It is a pity that Klein seems to be unaware of this rich local history on time and temporality, based on an interdisciplinary approach that the current generation of time-theorists in the social sciences are trying to develop. Many working in the science-based research on time evidently need convincing that social theory will not dilute their more rigid structures of reason. Nevertheless, social theory and philosophy contain resources that would have complemented, to an immense degree, Klein’s own science-based account. Without them, the book is yet another fragment of the ideal whole, that is to say, a more holistic perspective on time that would combine the empirical with the subjective. If you come to this book with the expectation of learning what time ‘is’, you will, I think, be disappointed. Time, under Klein’s science-only treatment, retains its ‘secret pulse’ and our subjective relationship with it continues to be sublimated by the weight of two hundred and more years of the domination of that mere technological (and scientific) artefact, the clock.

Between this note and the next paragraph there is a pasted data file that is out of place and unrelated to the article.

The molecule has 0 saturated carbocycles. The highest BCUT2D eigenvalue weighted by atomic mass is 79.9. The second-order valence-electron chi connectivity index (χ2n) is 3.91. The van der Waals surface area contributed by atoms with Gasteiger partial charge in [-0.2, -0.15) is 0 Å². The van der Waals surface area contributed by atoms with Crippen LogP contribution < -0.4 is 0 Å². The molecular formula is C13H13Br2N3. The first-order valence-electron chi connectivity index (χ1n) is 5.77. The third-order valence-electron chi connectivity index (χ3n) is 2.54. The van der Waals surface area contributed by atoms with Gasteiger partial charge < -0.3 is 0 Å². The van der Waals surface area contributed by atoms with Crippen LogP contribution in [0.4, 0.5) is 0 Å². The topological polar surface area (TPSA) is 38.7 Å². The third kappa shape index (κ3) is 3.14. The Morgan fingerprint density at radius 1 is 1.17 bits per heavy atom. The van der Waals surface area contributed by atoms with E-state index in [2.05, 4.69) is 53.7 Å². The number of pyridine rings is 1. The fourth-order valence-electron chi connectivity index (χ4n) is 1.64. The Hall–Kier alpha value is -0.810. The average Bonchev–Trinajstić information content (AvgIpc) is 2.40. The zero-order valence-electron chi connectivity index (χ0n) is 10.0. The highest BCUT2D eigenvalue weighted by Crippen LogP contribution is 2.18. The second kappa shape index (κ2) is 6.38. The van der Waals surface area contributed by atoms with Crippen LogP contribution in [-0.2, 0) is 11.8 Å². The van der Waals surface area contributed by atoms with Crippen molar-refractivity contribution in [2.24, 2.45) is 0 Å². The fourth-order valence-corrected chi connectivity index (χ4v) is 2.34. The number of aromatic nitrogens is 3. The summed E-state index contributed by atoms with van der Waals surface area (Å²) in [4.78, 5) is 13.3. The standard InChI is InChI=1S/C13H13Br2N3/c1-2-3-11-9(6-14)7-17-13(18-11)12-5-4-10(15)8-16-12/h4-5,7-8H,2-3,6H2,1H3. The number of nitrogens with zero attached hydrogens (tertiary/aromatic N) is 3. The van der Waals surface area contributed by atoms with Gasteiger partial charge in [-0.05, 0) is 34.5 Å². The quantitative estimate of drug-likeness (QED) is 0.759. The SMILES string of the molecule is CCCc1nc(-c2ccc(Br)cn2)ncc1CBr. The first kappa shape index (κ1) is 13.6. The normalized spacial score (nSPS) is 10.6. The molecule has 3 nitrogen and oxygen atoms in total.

Adam, B. 1998, Timescapes of Modernity: The Environment and Invisible Hazards, Routledge, London.

Gleick, J. 2000, Faster: The Acceleration of Just About Everything, Abacus, New York.

Hitchings, H. 2008, The Secret Life of Words, John Murray, New York.

Holmes, H. 2001, The Secret Life of Dust, Wiley, New York.

Logan, W.B. 2006, Dirt: The Ecstatic Skin of the Earth, W.W. Norton, New York.

Nadolny, S. 2003, The Discovery of Slowness, Canongate, Edinburgh.

Nowotny, H. 1994, Time: The Modern and Postmodern Experience, Polity Press, Oxford.

Rifkin, J. 2000, The Age of Access, Penguin, London.

Rosa, H. 2003, ‘Social acceleration: Ethical and political Consequences of a desynchronised high-speed society’, Constellations, vol. 10, no. 1, pp. 311–327.

Robert Hassan is ARC Senior Research Fellow in the Media and Communications Program at the University of Melbourne. His latest book The Information Society: Cyber Dreams and Digital Nightmares will be published by Polity Press on 30 August 2008.